International Women’s Day
In celebration of International Women’s Day, this week’s artefact is a medal awarded to Emily Stooke – a Red Cross volunteer nurse in the First World War. The role of women prior to being able to serve in the armed forces was vital in roles which supported soldiers and kept industry alive. With medical practitioners stretched amongst military hospitals and caring for frontline soldiers in field hospitals, the treatment of wounded soldiers relied heavily on the trained nurses who remained in Britain and a new workforce of volunteers prepared to learn on the job. County branches of the Red Cross had their own volunteers known as the Voluntary Aid Detachment or VADs. Members of these groups were trained in first aid and home nursing by medical practitioners to volunteer in auxiliary hospitals, Emily Stooke was one of these volunteers. Anyone between 23 and 38 years old was able to sign up to be a VAD, whether that was in the role of a nurse in an auxiliary hospital or carrying out transport duties. By 1918 there were over 90,000 VADs.
First World War
At the outbreak of the First World War, the British Red Cross and the Order of St John of Jerusalem combined to form the Joint War Committee. The Red Cross set up temporary hospitals known as auxiliary hospitals with their access to buildings, equipment and staff to accommodate wounded men arriving from abroad. As well as working alongside trained nurses in auxiliary hospital settings, in February 1915 the War Office proposed that volunteers could help at Military Royal Army Medical Corps (RAMC) hospitals which had previously been staffed exclusively by army nurses and orderlies from the RAMC.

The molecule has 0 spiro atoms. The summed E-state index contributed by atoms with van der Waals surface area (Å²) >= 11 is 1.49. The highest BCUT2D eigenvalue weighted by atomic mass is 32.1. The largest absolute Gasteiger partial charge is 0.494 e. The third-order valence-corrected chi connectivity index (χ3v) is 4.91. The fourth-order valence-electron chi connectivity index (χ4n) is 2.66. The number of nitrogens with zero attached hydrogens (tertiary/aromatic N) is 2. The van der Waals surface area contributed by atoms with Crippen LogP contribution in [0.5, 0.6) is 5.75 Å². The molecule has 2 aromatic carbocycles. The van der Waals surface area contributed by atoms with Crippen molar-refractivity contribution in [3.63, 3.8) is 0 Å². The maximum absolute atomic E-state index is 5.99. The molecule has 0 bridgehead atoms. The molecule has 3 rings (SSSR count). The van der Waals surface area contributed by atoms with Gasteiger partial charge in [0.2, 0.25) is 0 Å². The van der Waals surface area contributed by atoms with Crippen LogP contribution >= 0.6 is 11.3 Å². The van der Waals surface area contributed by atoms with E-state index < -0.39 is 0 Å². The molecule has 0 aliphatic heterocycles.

Emily Stooke, Voluntary Aid Detachment
Emily Stooke served as a VAD between 1915-1918, working 31 hours a week. She worked at three auxiliary hospitals across Devon all set up in houses on large estates in Salcombe, Yealhmpton and Plympton. Mr and Mrs Vereker built a grand house in Sharpitor with 6-acre gardens in 1913, now known as Overbecks and maintained by the National Trust. They offered their space to the Red Cross to be used as the auxiliary hospital ‘Salcombe V.A Hospital’. Their second son, second lieutenant Robert Vereker, 2nd Battalion of the Grenadier Guards, died in battle at Mons, Belgium only 22 days into the war – fuelling their determination to utilise their newly built house to care for soldiers like their late son. The hospital closed in 1919 with over 1010 wounded soldiers passing through and no deaths as a result of the care given by VAD’s such as Emily Stooke. This medal for ‘Proficiency in Red Cross first aid’ was awarded to Emily Stooke by The British Red Cross Society. Emily would have had to gain three certificates in subjects such as nursing, hygiene and sanitation, and first aid over three years in order to be presented with this medal. With these qualifications, partially trained VADs like Emily, were despatched to France, Belgium, Serbia and Gallipoli to assist trained nurses in caregiving in areas of hostility.